After dinner, we sit on the floor and help dad take off the big work boots that he uses at the factory in Vernon. My grandmother takes off her tortilla-making apron and she sits in the recliner in the living room while my mom pours all the adults café con leche and us kids get hot chocolate in mismatched Christmas gift mugs. We sit at my grandmother's feet and my dad brings out the old aluminum tina filled with warm water and places it in front of abuela's callused feet and wrinkled toes. One by one, each of us kids will take turns washing my grandmother's feet. A ritual passed from generation to generation. This generation of Protestant-converted parents recognize the religious symbolism of the gesture, reminding us of Mary Magdelene's humility as she washed Christ's feet with her long hair. My greedy brother and I willingly do it for secular reasons, knowing that one day a generation will have to wash our feet too. Ha, ha, ha, we think, one day we'll be the pleasured old feet in the aluminum tub.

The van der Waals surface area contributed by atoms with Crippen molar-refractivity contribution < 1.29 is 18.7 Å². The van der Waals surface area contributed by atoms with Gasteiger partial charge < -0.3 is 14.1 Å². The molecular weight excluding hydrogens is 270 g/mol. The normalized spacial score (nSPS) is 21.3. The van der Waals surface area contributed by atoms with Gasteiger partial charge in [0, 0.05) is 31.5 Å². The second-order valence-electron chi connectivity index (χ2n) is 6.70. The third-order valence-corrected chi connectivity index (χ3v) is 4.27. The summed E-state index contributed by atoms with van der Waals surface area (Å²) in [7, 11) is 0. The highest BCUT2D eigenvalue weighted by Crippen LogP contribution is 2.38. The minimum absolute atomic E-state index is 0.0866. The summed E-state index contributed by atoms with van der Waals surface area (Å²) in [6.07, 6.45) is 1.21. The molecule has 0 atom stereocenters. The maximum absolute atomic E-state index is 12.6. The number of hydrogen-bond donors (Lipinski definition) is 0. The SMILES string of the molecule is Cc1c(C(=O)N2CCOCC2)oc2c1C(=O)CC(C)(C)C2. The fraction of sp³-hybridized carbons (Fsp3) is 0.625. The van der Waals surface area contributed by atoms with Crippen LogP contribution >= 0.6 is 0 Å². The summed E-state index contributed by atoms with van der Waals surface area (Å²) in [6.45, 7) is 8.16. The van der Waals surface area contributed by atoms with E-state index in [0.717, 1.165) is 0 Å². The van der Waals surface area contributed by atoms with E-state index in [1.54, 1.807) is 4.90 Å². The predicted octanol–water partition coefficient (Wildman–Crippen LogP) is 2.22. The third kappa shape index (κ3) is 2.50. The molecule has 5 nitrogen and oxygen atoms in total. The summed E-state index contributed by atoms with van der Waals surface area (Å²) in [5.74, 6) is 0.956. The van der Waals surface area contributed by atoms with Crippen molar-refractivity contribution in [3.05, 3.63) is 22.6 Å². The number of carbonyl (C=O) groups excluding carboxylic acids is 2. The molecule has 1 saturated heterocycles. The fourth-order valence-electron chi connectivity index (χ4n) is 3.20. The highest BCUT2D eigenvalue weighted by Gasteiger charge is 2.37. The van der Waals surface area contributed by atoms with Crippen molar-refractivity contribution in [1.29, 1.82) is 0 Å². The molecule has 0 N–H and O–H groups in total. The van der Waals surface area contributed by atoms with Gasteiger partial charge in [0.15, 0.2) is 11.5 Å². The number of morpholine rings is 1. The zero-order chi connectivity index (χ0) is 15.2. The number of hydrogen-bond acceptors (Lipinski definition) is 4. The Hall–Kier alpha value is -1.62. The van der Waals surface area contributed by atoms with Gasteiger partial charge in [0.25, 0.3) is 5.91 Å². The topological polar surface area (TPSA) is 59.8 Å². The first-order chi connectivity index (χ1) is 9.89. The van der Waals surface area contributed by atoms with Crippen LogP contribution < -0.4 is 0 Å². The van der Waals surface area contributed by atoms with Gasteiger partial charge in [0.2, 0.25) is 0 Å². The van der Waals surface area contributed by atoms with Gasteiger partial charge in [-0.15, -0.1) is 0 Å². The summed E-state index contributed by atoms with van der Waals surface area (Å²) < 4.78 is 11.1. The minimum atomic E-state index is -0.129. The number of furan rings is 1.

I want to forget it all
this curse called identity
I want to be far out
paint dreams in strange colors
write crazy poetry
only the chosen can understand
But it's not so simple
I still drink tea
with both hands.
--Nancy Hom

We don't have a television in our house although my dad promises that as soon as he gets a raise and credit, we'll go down to Dearden's on Main Street and buy a real big one with color and everything. For the time being, we sit around abuelita's feet while she tells us the stories. Sometimes it's the celebrity series: the day Pancho Villa's army drove into her little village, the day she went to a premiere in Mexico City and saw the romance queen Maria Felix, or maybe even the time she happened to be riding on the same bus as ranchera queen, Lola Beltran-although we doubt that last story, since my brother and I never see stars on the number 26 RTD bus riding through downtown Los Angeles. Sometimes she'll even incorporate our favorite star, Mr. Bruce Lee, into the story just so we don't lost interest. That's the way I started my career as an artist: washing feet and hearing stories.